In fact measuring statistically how many wins (or shares of wins) a player’s defence produces is beyond my ability.  I think it may not always be beyond my ability - of course I could be wrong on that.

Posted by PuckStopsHere on 01/24/11 at 03:15 AM ET


Toews doesn’t play tough minutes, per behind the net’s corsi rel qoc. Dave Bolland does. I’d pick from a pool including David Backes, Brian Gionta, Henrik Zetterberg, Ryan Callahan, Brandon Dubinsky (it’s unfortunate that Dubi, Calli, and Anisimov are tough to separate).

In terms of GVT (our best, but far from perfect all-encompassing player-rating metric) Anze Kopitar leads in defensive GVT, with Backes 2nd, and a clump of players about half a goal behind. Not a huge margin there. Notable names appearing near the top? Backes, Nicklas Backstrom, Tomas Plekanec, Ryan Kesler, Logan Couture, Patrick Marleau, James Mirtle’s current defensive-forward-metric leader Brooks Laich, Travis Zajac, Steven Stamkos, Martin St. Louis.

Posted by Ralph on 01/24/11 at 02:50 PM ET

PuckStopsHere's avatar

As I wrote last summer defensive goals versus threshold is not a particularly reliable system.

There are multiple ways to measure quality of competition.  If we look at the line Behind the net calls qualcomp, Toews is among the league leaders (any other one works essentially the same).  The caveat on Toews is that sometimes you want him out against weak opposition so he can score.  That is what is so impressive about his numbers.  He is out in the toughest defensive situations and in offensive situations sometimes too - yet his quality of competition remains quite high.  Bolland does not play as many tough situations as Toews (or as many total minutes).  Toews also gets so easier situations when he is on the ice in offensive situations, so his average quality of competition may not be as high despite the fact he was the first choice in a defensive situation and Bolland was not.

Posted by PuckStopsHere on 01/24/11 at 04:56 PM ET


I’m not sure what you’re talking about.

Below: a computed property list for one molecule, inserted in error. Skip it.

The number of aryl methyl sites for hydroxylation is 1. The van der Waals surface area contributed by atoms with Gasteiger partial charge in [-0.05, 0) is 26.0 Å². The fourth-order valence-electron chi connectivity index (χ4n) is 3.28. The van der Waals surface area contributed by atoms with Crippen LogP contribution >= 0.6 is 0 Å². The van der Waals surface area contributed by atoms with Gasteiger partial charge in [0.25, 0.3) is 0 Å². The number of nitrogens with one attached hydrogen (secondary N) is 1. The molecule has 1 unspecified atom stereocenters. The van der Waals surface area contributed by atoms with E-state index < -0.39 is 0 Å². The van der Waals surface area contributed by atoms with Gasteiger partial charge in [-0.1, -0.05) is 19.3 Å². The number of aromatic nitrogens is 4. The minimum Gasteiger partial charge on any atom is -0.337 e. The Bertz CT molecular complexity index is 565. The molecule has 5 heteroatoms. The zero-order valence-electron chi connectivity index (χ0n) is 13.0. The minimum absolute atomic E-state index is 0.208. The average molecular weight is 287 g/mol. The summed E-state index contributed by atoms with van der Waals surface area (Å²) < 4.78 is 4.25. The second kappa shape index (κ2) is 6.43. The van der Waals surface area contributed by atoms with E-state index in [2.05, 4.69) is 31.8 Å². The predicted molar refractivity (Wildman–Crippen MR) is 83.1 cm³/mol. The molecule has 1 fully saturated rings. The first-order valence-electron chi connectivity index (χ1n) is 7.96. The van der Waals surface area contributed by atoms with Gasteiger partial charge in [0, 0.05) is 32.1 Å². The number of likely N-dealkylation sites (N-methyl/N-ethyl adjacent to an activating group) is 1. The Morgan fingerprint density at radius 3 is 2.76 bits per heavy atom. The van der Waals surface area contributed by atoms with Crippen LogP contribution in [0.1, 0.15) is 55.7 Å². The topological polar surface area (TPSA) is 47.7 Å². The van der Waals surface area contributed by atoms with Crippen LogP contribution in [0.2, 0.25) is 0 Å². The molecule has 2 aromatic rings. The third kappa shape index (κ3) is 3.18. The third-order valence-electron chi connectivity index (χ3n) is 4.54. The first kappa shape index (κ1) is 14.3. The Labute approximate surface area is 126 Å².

Firstly, I think DGVT is a perfectly fine way to assess who we might want to consider and who we may want to leave out. It’s a starting point, nothing more.

Second, by Corsi Rel QoC, Toews is nowhere near the top. He is by QualComp, but by both metrics, Dave Bolland is higher. Toews has a 54% OZonestart; Bolland is about 35%. And Bolland only a plays a minute and a half less per game at 5on5 than Toews (14.6 to 13.1), and slighly more per game at 5on5. It seems Bolland is getting the bulk of the defensive responsibility.

Look, I don’t doubt Toews is much better than Bolland defensively, nor that Toews is Selke-good defensively. But is he carrying the load? No. He may be able to get it done defensively, but he isn’t getting the ice time to do it. He’s being deployed in offensively-advantageous situations because that’s the best use of Toews’ abilities on the Blackhawks. While it may seem unfair for me to assess him like that since he’s not controlling his ice time, that’s hockey. I don’t think Selke winners should only be secondary defensive players.

I forgot Eberle before. While I think he’s been with Horcoff a lot, as a rookie what he’s done is mighty impressive, beating the toughs. Should be in the Calder conversation and might be a Selke winner pretty soon.

Posted by Ralph on 01/25/11 at 01:11 AM ET


Just a bit more on DGVT…that’s not to say I think it gives us our complete, unedited preliminary consideration list. It just gives us names to take a closer look at, and there are names missed, obviously. Just that deserving guys flying a bit under the radar may make a showing there (guys like Jay McClement, perhaps) and hence we take notice even without MSM coverage of the guy.

Posted by Ralph on 01/25/11 at 01:13 AM ET

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imageThe Puck Stops Here was founded during the 2004/05 lockout as a place to rant about hockey. The original site contains over 1000 posts, some of which were also published on FoxSports.com.